This week, the CEO of under-fire video platform TikTok, Shou Zi Chew, appeared before the U.S. House to defend his company from calls for a nationwide ban. For about five hours, the CEO was "grilled," according to various news outlets.
But the grilling—where lawmakers accused Chew of not protecting U.S. user privacy, of being controlled by the Chinese government, and of serving harmful content to kids—might not have much effect. Lawmakers are still conflicted on whether banning TikTok will solve the bigger problem of social media and tech privacy violations. The Biden administration believes it can't act on any kind of ban without an act of Congress. And meanwhile, the popularity of TikTok continues; users aren't leaving the platform in any big numbers to protest any of these concerns.
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If Congress ends up doing nothing, or enacting toothless regulations that allow TikTok to continue operating with some guardrails to clean up its data practices and limit kid users, what does that say about the government's commitment to data privacy and security?
In the same week that Congress was facing off against TikTok, Utah passed one of the strictest set of laws to curtail social media companies to date. Anyone under 18 has to get parental permission to use social media services. The social media companies are forbidden from serving ads to users under 18, from collecting private data from them, or even allowing them to use the services under curfew hours of 10:30 p.m. to 6:30 a.m. How does Utah enforce that and will companies like Twitter—which are running on skeleton crews amid tons of layoffs—even be able to implement that? It remains to be seen.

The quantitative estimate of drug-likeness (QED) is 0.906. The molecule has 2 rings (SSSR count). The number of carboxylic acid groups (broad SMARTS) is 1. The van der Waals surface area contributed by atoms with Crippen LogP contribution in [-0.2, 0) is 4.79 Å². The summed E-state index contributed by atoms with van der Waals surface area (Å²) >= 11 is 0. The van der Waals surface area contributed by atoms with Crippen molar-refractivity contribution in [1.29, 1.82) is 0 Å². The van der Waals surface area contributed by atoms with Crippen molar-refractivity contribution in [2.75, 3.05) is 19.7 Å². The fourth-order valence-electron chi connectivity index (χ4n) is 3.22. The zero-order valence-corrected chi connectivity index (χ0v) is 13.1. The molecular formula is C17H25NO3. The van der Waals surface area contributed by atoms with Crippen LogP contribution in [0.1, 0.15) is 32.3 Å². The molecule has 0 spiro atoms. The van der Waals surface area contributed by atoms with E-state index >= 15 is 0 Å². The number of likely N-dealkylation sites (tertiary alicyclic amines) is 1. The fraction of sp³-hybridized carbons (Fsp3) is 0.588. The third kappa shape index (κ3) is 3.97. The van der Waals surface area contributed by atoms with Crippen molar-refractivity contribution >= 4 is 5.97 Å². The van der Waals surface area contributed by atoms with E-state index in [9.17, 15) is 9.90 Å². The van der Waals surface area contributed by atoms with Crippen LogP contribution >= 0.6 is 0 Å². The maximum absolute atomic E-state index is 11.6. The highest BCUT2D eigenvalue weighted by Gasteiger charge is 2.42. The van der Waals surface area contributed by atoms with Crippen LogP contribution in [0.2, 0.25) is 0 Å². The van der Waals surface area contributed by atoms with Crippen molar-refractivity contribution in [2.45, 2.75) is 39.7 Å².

Other states and members of Congress are looking at Utah's news laws as a possible model. But it feels a little late, doesn't it? More than 90 percent of people under 18 use social media. Can you imagine teenagers actually abiding by those types of restrictions across Instagram, TikTok, and whatever other social-media platforms take off in the next few years?
The current TikTok security debate, Utah's new laws, and all the fretting about how addicted people have become to their socials all seem like hugely delayed reactions to things we've been warned about since social-media companies started taking off in the late 2000s. The horse left the barn a long time ago, and the U.S. is chasing that thing across field after field. It's unlikely that stallion is going to come back home easily or willingly.
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